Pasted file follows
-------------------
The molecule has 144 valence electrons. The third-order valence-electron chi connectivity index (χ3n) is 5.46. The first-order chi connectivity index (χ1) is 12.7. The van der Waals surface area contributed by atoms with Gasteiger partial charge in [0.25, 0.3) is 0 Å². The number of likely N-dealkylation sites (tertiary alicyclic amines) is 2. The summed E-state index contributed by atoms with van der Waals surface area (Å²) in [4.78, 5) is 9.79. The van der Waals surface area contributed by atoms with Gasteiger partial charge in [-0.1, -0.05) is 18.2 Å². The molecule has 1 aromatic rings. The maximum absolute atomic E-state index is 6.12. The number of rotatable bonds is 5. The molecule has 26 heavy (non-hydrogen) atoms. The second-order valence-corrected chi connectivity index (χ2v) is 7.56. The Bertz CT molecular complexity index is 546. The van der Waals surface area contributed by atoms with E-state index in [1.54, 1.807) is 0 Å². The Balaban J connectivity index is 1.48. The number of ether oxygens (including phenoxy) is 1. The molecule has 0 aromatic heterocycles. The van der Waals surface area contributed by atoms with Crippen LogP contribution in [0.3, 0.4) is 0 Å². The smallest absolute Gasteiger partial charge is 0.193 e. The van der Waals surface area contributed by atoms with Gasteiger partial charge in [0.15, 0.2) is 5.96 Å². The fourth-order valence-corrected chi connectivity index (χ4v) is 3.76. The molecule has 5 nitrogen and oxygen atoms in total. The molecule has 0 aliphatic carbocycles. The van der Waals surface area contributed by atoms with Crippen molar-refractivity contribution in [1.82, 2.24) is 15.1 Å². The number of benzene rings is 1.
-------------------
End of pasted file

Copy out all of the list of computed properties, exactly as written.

The molecule has 144 valence electrons. The third-order valence-electron chi connectivity index (χ3n) is 5.46. The first-order chi connectivity index (χ1) is 12.7. The van der Waals surface area contributed by atoms with Gasteiger partial charge in [0.25, 0.3) is 0 Å². The number of likely N-dealkylation sites (tertiary alicyclic amines) is 2. The summed E-state index contributed by atoms with van der Waals surface area (Å²) in [4.78, 5) is 9.79. The van der Waals surface area contributed by atoms with Gasteiger partial charge in [-0.1, -0.05) is 18.2 Å². The molecule has 1 aromatic rings. The maximum absolute atomic E-state index is 6.12. The number of rotatable bonds is 5. The molecule has 26 heavy (non-hydrogen) atoms. The second-order valence-corrected chi connectivity index (χ2v) is 7.56. The Bertz CT molecular complexity index is 546. The van der Waals surface area contributed by atoms with E-state index in [1.54, 1.807) is 0 Å². The Balaban J connectivity index is 1.48. The number of ether oxygens (including phenoxy) is 1. The molecule has 0 aromatic heterocycles. The van der Waals surface area contributed by atoms with Crippen LogP contribution in [0.3, 0.4) is 0 Å². The smallest absolute Gasteiger partial charge is 0.193 e. The van der Waals surface area contributed by atoms with Gasteiger partial charge in [0.15, 0.2) is 5.96 Å². The fourth-order valence-corrected chi connectivity index (χ4v) is 3.76. The molecule has 5 nitrogen and oxygen atoms in total. The molecule has 0 aliphatic carbocycles. The van der Waals surface area contributed by atoms with Crippen molar-refractivity contribution in [1.82, 2.24) is 15.1 Å². The number of benzene rings is 1.